Sentencing Commission’s Rule Broadening Compassionate Release Soon to Go in Effect
Compassionate release grants relief to inmates whose continued incarceration poses little public safety benefit and for whom extraordinary and compelling circumstances encourage release. Read on to learn more about compassionate release and whether you or a loved one may be eligible for early release.
History of Compassionate Release
Before the First Step Act was passed in 2018, only the warden of a federal prison had the authority to grant compassionate release. The U.S. Sentencing Commission had issued guidelines for wardens that provided that compassionate release was appropriate for inmates in certain circumstances, including those who:
- Are suffering from a terminal illness
- Have a serious physical or mental illness
- Have a spouse or child with a serious physical or mental illness
- Have an age-related mental or physical deterioration
Some people believed this provision gave the Federal Bureau of Prisons a way to avoid expensive end-of-life care for inmates.
With the passage of the First Step Act, inmates could “appeal” a warden’s denial of a compassionate release request by filing a request in the federal district court where they were convicted. During the COVID-19 pandemic, thousands of such petitions were filed and, in many parts of the country, were commonly granted.
For compassionate release during COVID-19, federal judges in conservative jurisdictions like Texas generally took a dubious view of claims that COVID-19 was a virtual death sentence for many inmates. In other jurisdictions, federal judges released many inmates to avoid the threat of COVID-19 fatalities.
As a result of the litigation that arose during the pandemic, the Sentencing Commission reconsidered the question of what constitutes “extraordinary and compelling” reasons justifying compassionate release. In addition to the traditional medical reasons, wardens and courts, effective November 1, 2023, are authorized to grant release for the following reasons:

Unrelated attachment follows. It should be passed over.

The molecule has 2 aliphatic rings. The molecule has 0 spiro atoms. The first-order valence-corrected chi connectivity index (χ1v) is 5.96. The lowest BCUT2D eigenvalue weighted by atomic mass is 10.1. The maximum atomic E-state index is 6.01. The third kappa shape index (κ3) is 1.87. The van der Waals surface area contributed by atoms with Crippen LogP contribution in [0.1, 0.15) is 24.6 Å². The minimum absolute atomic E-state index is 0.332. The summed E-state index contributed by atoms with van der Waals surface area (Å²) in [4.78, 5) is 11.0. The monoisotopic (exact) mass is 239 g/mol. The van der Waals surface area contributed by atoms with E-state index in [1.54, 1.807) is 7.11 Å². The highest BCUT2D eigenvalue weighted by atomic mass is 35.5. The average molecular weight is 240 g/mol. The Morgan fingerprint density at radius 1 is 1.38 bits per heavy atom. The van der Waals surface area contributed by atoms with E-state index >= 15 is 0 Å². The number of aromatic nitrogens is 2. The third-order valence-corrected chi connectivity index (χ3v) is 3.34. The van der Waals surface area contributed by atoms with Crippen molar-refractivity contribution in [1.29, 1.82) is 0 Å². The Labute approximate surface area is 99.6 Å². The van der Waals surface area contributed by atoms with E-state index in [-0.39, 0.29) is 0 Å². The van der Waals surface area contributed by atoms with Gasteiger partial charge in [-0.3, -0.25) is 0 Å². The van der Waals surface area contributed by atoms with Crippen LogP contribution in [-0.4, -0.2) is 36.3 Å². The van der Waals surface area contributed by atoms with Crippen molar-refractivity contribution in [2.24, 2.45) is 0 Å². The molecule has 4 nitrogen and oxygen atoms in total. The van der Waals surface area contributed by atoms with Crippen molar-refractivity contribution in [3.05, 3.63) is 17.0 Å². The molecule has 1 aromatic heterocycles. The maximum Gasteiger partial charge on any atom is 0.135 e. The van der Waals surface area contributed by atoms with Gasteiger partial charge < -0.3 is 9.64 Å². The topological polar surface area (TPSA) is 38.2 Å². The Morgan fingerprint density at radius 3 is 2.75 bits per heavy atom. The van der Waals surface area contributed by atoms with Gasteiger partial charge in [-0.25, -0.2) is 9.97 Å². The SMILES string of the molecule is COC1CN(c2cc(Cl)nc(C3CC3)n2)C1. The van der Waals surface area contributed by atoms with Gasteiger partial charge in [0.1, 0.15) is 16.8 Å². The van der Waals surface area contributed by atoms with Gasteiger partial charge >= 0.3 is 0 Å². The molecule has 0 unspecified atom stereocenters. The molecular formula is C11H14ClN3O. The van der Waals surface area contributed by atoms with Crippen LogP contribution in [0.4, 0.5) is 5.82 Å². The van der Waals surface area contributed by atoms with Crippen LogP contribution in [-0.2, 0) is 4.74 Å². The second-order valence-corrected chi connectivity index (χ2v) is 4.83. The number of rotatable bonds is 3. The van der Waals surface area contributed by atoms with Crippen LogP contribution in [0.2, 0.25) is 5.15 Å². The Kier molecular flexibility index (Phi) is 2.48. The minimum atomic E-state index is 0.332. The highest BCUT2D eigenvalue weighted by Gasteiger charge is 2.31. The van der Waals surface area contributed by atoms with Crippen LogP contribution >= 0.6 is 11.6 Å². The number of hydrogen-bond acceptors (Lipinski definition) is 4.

- For inmates who have received “unusually long sentences,” have already served at least ten years of their sentence, and a change in the law has occurred that likely would have resulted in a shorter original sentence
- For inmates who were the victims of sexual assault by Bureau of Prisons officers when the assailant has admitted to or been adjudicated guilty of the sexual assault in a civil, administrative, or criminal case
- For inmates whose minor or disabled child’s primary caregiver has died or become incapacitated
- In situations where courts would have the discretion and guidance to grant reductions in sentences because they are similarly severe as those listed above
This last ground potentially opens the door for compassionate release and will likely result in many compassionate release claims being filed and pursued in federal district court. However, bear in mind in conservative federal districts such as those in Texas, most federal judges are likely only going to grant compassionate release under the most compelling of circumstances.
Contact Broden & Mickelsen for a Free Case Review
If you think you or a loved one has a strong case for compassionate release, contact the lawyers at Broden & Mickelsen. We are board-certified specialists in criminal law and criminal appellate law by the Texas Board of Legal Specialization.
Together with our 60 years of combined criminal defense experience, we have the unique knowledge and experience necessary to craft a compelling argument for compassionate release. Contact us today for a free and confidential legal consultation.